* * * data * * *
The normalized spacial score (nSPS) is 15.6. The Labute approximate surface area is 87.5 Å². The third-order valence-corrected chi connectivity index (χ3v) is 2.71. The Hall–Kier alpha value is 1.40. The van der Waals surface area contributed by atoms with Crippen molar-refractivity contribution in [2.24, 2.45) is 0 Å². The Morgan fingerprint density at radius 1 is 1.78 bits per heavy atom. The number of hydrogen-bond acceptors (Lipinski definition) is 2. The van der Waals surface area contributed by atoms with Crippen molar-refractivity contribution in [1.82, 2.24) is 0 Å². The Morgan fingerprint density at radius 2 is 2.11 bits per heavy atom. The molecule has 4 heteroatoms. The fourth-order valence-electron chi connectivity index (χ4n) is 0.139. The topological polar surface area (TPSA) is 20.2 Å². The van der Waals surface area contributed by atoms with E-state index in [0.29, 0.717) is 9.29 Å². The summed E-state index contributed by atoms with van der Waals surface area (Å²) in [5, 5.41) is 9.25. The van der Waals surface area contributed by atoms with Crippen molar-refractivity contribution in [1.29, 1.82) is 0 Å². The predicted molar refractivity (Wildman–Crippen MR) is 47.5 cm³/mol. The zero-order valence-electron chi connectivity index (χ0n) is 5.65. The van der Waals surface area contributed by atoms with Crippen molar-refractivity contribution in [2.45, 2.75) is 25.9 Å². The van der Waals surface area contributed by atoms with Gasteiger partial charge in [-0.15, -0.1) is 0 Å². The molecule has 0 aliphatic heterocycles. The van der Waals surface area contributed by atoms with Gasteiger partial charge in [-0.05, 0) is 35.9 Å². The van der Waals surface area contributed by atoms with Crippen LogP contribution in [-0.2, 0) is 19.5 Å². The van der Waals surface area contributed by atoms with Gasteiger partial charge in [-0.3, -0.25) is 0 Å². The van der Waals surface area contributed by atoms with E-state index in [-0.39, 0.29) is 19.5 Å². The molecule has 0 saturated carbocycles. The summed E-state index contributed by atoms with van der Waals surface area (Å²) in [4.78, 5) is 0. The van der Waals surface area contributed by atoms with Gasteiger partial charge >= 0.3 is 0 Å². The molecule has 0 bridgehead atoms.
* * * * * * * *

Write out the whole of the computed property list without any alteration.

The normalized spacial score (nSPS) is 15.6. The Labute approximate surface area is 87.5 Å². The third-order valence-corrected chi connectivity index (χ3v) is 2.71. The Hall–Kier alpha value is 1.40. The van der Waals surface area contributed by atoms with Crippen molar-refractivity contribution in [2.24, 2.45) is 0 Å². The Morgan fingerprint density at radius 1 is 1.78 bits per heavy atom. The number of hydrogen-bond acceptors (Lipinski definition) is 2. The van der Waals surface area contributed by atoms with Crippen molar-refractivity contribution in [1.82, 2.24) is 0 Å². The Morgan fingerprint density at radius 2 is 2.11 bits per heavy atom. The molecule has 4 heteroatoms. The fourth-order valence-electron chi connectivity index (χ4n) is 0.139. The topological polar surface area (TPSA) is 20.2 Å². The van der Waals surface area contributed by atoms with E-state index in [0.29, 0.717) is 9.29 Å². The summed E-state index contributed by atoms with van der Waals surface area (Å²) in [5, 5.41) is 9.25. The van der Waals surface area contributed by atoms with Crippen molar-refractivity contribution in [1.29, 1.82) is 0 Å². The predicted molar refractivity (Wildman–Crippen MR) is 47.5 cm³/mol. The zero-order valence-electron chi connectivity index (χ0n) is 5.65. The van der Waals surface area contributed by atoms with Crippen molar-refractivity contribution in [2.45, 2.75) is 25.9 Å². The van der Waals surface area contributed by atoms with Gasteiger partial charge in [-0.15, -0.1) is 0 Å². The molecule has 0 aliphatic heterocycles. The van der Waals surface area contributed by atoms with Gasteiger partial charge in [-0.05, 0) is 35.9 Å². The van der Waals surface area contributed by atoms with Crippen LogP contribution in [-0.2, 0) is 19.5 Å². The van der Waals surface area contributed by atoms with Gasteiger partial charge in [-0.3, -0.25) is 0 Å². The van der Waals surface area contributed by atoms with E-state index in [-0.39, 0.29) is 19.5 Å². The molecule has 0 saturated carbocycles. The summed E-state index contributed by atoms with van der Waals surface area (Å²) in [4.78, 5) is 0. The van der Waals surface area contributed by atoms with Gasteiger partial charge >= 0.3 is 0 Å². The molecule has 0 bridgehead atoms.